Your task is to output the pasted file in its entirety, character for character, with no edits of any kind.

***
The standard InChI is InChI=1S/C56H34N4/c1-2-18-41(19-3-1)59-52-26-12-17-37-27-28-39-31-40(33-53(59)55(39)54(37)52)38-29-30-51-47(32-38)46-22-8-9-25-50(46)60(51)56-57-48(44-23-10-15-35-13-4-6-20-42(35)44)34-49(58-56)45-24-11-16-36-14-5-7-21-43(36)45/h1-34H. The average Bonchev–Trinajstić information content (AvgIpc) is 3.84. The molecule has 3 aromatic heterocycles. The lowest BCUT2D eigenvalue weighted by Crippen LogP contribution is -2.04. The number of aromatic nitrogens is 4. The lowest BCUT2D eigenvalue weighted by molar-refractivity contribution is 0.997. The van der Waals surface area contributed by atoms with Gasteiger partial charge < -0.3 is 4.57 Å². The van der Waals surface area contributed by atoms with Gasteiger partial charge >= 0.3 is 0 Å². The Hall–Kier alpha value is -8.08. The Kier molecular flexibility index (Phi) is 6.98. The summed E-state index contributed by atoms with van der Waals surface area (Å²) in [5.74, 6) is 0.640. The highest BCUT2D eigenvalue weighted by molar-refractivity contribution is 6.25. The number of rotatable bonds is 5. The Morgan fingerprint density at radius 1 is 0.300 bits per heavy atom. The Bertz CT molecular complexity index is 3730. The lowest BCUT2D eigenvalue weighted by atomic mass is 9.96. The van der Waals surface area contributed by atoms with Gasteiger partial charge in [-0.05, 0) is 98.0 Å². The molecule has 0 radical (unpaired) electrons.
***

The standard InChI is InChI=1S/C56H34N4/c1-2-18-41(19-3-1)59-52-26-12-17-37-27-28-39-31-40(33-53(59)55(39)54(37)52)38-29-30-51-47(32-38)46-22-8-9-25-50(46)60(51)56-57-48(44-23-10-15-35-13-4-6-20-42(35)44)34-49(58-56)45-24-11-16-36-14-5-7-21-43(36)45/h1-34H. The average Bonchev–Trinajstić information content (AvgIpc) is 3.84. The molecule has 3 aromatic heterocycles. The lowest BCUT2D eigenvalue weighted by Crippen LogP contribution is -2.04. The number of aromatic nitrogens is 4. The lowest BCUT2D eigenvalue weighted by molar-refractivity contribution is 0.997. The van der Waals surface area contributed by atoms with Gasteiger partial charge < -0.3 is 4.57 Å². The van der Waals surface area contributed by atoms with Gasteiger partial charge >= 0.3 is 0 Å². The Hall–Kier alpha value is -8.08. The Kier molecular flexibility index (Phi) is 6.98. The summed E-state index contributed by atoms with van der Waals surface area (Å²) in [5.74, 6) is 0.640. The highest BCUT2D eigenvalue weighted by molar-refractivity contribution is 6.25. The number of rotatable bonds is 5. The Morgan fingerprint density at radius 1 is 0.300 bits per heavy atom. The Bertz CT molecular complexity index is 3730. The lowest BCUT2D eigenvalue weighted by atomic mass is 9.96. The van der Waals surface area contributed by atoms with Gasteiger partial charge in [-0.05, 0) is 98.0 Å². The molecule has 0 radical (unpaired) electrons.